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MARKETPLACE

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URBAN BRONZE SHERWIN-WILLIAMS ROOTED IN NATURE, URBANE BRONZE EMBODIES THE RICHNESS OF THE EARTH—SERENE AND GROUNDING. SHERWIN-WILLIAMS.COM

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1. Studio Four NYC collaborated with interior designer Katie Ridder to develop a collection of handknotted rugs including Ridder Diamond, shown here in Sage Green. studiofournyc.com. 2. The Art Deco design of this circa-1930 English wool rug from Nazmiyal is elegant in warm, earthy colors. The pattern presents a series of geometric and linear shapes. nazmiyal.com. 3. Fever by Pierre Frey is an abstract composition of dynamic brush strokes in hand-tufted worsted wool and bamboo, creating a play of matte and shine. pierrefrey.com.

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MARKETPLACE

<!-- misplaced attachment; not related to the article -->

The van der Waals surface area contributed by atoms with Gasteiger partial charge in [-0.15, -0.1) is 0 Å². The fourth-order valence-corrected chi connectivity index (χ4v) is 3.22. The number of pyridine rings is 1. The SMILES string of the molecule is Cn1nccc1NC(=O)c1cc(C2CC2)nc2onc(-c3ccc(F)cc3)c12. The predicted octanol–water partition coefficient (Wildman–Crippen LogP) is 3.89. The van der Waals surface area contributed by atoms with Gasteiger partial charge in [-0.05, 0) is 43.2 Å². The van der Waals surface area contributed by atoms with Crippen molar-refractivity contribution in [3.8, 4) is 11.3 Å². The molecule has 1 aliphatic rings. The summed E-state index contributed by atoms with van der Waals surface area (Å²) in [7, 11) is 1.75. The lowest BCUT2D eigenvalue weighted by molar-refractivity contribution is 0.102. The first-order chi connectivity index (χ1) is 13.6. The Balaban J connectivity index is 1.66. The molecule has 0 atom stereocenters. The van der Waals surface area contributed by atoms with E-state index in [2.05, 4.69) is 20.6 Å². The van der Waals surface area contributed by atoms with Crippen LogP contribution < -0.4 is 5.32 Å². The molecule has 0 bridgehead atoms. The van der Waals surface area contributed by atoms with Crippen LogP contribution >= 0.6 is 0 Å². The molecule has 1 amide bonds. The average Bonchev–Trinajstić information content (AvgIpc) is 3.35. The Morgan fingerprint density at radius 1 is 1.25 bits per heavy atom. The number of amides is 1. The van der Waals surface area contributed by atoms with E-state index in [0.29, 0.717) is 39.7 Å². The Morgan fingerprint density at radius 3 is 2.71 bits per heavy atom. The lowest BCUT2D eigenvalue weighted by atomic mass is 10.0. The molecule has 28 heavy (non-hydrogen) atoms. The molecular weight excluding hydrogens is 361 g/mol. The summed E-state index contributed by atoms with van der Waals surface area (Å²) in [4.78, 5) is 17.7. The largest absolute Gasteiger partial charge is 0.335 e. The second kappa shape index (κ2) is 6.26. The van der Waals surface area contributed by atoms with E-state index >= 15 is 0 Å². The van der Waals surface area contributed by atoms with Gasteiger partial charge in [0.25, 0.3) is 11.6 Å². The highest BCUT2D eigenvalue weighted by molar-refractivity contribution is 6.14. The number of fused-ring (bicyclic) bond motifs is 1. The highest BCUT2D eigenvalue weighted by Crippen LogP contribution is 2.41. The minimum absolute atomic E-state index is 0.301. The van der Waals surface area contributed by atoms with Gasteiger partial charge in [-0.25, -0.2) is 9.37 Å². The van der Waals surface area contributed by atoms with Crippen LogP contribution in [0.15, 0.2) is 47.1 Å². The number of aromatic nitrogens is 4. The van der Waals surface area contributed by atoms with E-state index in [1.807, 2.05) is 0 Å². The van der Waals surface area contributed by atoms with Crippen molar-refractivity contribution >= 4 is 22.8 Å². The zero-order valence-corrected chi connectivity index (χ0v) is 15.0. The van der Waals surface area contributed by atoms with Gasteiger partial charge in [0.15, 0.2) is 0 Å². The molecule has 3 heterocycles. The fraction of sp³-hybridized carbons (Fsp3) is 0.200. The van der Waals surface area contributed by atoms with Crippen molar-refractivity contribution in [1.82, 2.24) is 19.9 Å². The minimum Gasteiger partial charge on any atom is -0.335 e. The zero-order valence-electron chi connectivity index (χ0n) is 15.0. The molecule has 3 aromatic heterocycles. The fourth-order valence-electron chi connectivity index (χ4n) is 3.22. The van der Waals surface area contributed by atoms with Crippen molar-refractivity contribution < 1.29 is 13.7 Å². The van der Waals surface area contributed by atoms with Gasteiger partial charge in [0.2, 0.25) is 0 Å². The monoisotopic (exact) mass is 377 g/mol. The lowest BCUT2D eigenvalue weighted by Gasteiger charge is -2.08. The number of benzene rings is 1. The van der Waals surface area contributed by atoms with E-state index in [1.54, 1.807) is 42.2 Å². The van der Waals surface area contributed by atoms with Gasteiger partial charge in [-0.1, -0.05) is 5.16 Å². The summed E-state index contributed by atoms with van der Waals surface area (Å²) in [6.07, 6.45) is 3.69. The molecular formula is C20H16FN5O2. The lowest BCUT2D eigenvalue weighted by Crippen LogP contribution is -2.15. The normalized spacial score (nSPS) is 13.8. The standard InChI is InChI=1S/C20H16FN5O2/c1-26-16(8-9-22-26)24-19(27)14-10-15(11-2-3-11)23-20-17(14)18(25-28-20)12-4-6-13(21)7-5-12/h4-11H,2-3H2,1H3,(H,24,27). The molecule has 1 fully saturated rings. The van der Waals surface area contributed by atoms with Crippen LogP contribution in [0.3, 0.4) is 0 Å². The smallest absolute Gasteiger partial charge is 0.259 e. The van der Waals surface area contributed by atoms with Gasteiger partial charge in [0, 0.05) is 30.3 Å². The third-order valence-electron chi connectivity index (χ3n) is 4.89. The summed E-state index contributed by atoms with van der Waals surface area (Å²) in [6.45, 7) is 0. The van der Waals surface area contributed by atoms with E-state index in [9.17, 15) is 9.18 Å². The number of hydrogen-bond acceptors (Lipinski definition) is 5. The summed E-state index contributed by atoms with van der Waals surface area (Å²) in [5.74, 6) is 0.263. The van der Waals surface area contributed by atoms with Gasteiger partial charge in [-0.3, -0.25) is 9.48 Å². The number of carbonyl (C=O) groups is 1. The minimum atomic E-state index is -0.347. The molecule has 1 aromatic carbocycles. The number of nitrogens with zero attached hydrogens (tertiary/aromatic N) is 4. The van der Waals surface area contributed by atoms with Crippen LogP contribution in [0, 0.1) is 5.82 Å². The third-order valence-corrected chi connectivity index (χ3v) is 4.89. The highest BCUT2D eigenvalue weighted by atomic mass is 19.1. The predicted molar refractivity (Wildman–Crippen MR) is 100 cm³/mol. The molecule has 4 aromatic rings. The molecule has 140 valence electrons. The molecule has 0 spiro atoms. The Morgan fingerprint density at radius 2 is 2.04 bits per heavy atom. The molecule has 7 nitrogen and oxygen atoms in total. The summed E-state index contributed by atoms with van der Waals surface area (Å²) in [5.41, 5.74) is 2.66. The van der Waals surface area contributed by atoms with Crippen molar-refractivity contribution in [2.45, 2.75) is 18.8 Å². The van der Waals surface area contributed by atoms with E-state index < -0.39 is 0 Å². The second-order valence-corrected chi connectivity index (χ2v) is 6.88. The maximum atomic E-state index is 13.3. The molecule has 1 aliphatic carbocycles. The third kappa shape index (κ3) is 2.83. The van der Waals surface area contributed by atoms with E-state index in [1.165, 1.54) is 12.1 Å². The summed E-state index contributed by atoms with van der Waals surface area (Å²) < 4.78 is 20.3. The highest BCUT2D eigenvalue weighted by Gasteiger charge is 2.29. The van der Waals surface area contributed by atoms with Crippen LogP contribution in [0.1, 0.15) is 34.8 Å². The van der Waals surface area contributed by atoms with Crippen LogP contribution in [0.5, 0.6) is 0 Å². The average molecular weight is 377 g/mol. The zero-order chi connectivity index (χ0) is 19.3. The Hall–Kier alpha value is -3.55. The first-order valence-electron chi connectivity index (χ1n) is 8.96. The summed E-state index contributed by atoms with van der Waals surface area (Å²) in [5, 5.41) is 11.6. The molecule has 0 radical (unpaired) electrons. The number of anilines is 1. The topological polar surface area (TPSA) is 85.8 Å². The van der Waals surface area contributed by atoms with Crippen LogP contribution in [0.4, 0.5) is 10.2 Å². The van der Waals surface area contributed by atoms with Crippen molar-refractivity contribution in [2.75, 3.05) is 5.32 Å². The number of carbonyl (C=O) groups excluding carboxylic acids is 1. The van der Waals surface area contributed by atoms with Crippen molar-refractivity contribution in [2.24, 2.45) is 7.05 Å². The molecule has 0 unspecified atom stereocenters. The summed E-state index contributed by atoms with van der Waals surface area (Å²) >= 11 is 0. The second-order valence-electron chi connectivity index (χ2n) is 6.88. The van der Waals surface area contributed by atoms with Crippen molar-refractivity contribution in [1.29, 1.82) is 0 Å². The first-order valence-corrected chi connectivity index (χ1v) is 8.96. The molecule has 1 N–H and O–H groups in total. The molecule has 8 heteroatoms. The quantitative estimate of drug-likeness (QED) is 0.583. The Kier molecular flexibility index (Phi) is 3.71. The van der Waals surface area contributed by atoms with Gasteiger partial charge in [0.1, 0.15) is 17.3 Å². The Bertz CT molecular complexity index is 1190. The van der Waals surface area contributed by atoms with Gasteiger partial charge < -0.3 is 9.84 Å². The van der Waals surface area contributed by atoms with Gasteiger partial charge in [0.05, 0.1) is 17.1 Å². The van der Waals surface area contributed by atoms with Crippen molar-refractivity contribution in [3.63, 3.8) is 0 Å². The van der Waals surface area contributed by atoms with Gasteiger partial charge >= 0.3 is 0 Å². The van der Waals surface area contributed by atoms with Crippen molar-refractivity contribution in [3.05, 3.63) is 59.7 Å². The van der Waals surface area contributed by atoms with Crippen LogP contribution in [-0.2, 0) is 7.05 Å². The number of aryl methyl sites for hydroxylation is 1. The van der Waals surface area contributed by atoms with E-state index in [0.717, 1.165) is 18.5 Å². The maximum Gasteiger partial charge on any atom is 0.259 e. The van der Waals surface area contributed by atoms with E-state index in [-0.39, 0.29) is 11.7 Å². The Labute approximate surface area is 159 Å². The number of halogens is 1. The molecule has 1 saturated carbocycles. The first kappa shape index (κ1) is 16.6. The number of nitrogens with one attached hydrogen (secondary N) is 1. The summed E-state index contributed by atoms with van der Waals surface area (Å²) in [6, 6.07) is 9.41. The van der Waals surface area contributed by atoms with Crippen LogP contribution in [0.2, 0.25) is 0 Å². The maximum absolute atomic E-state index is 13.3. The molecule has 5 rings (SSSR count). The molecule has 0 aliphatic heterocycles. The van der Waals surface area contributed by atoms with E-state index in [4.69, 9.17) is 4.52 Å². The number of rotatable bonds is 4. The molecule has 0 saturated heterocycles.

ULTIMATE GRAY & ILLUMINATING PANTONE

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THESE TWO INDEPENDENT COLORS SUPPORT ONE ANOTHER, CONVEYING A MESSAGE OF STRENGTH AND HOPEFULNESS, EMANATING ENERGY AND CLARITY. ILLUMINATING IS BRIGHT AND CHEERFUL AND BALANCED BY ULTIMATE GRAY­—A SOLID, STEADFAST AND COMPOSED COLOR. PANTONE.COM

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1. Safavieh’s Mirage collection includes luxurious rugs inspired by Hollywood glam with lustrous tone-on-tone motifs in a handloomed satin-soft viscose pile. safavieh.com. 2. The Rory rug from Lulu and Georgia is a handwoven flatweave in a muted color palette with stylish fringe. luluandgeorgia.com. 3. Tamam’s Turkish rug is a midcentury design by Zeki Müren in wool on cotton. shop-tamam.com. 4. Made in Nepal, the Mount Nelson rug from Mark Inc. is fashioned in wool and silk with a high/low profile. markinccarpets.com. 5. Roche Bobois’s Cloudy rug is hand-tufted in seven thread colors in wool and vegetal silk. roche-bobois.com.

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DOCK LEAF CURATOR